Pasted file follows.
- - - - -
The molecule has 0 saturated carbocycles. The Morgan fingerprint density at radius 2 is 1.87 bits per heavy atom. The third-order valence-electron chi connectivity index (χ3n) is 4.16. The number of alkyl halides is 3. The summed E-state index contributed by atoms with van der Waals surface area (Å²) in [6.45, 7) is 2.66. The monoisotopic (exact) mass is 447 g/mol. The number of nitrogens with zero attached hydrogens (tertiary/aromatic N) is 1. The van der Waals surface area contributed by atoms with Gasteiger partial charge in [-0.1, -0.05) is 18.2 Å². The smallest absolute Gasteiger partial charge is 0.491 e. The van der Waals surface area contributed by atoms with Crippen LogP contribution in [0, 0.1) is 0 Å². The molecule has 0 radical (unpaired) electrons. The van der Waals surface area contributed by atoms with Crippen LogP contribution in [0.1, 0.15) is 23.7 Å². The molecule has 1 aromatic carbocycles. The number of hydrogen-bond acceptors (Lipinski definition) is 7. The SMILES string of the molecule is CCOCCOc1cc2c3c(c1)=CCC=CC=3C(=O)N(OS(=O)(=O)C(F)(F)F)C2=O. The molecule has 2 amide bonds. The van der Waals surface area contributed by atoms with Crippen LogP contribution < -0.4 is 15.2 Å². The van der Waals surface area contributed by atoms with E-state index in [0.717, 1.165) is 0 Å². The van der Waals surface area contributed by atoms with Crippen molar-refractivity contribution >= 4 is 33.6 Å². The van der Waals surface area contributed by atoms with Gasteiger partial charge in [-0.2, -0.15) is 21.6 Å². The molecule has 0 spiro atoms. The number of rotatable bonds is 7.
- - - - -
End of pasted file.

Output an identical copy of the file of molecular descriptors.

The molecule has 0 saturated carbocycles. The Morgan fingerprint density at radius 2 is 1.87 bits per heavy atom. The third-order valence-electron chi connectivity index (χ3n) is 4.16. The number of alkyl halides is 3. The summed E-state index contributed by atoms with van der Waals surface area (Å²) in [6.45, 7) is 2.66. The monoisotopic (exact) mass is 447 g/mol. The number of nitrogens with zero attached hydrogens (tertiary/aromatic N) is 1. The van der Waals surface area contributed by atoms with Gasteiger partial charge in [-0.1, -0.05) is 18.2 Å². The smallest absolute Gasteiger partial charge is 0.491 e. The van der Waals surface area contributed by atoms with Crippen LogP contribution in [0, 0.1) is 0 Å². The molecule has 0 radical (unpaired) electrons. The van der Waals surface area contributed by atoms with Crippen LogP contribution in [0.1, 0.15) is 23.7 Å². The molecule has 1 aromatic carbocycles. The number of hydrogen-bond acceptors (Lipinski definition) is 7. The SMILES string of the molecule is CCOCCOc1cc2c3c(c1)=CCC=CC=3C(=O)N(OS(=O)(=O)C(F)(F)F)C2=O. The molecule has 2 amide bonds. The van der Waals surface area contributed by atoms with Crippen LogP contribution < -0.4 is 15.2 Å². The van der Waals surface area contributed by atoms with E-state index in [0.717, 1.165) is 0 Å². The van der Waals surface area contributed by atoms with Crippen molar-refractivity contribution >= 4 is 33.6 Å². The van der Waals surface area contributed by atoms with Gasteiger partial charge in [-0.2, -0.15) is 21.6 Å². The molecule has 0 spiro atoms. The number of rotatable bonds is 7.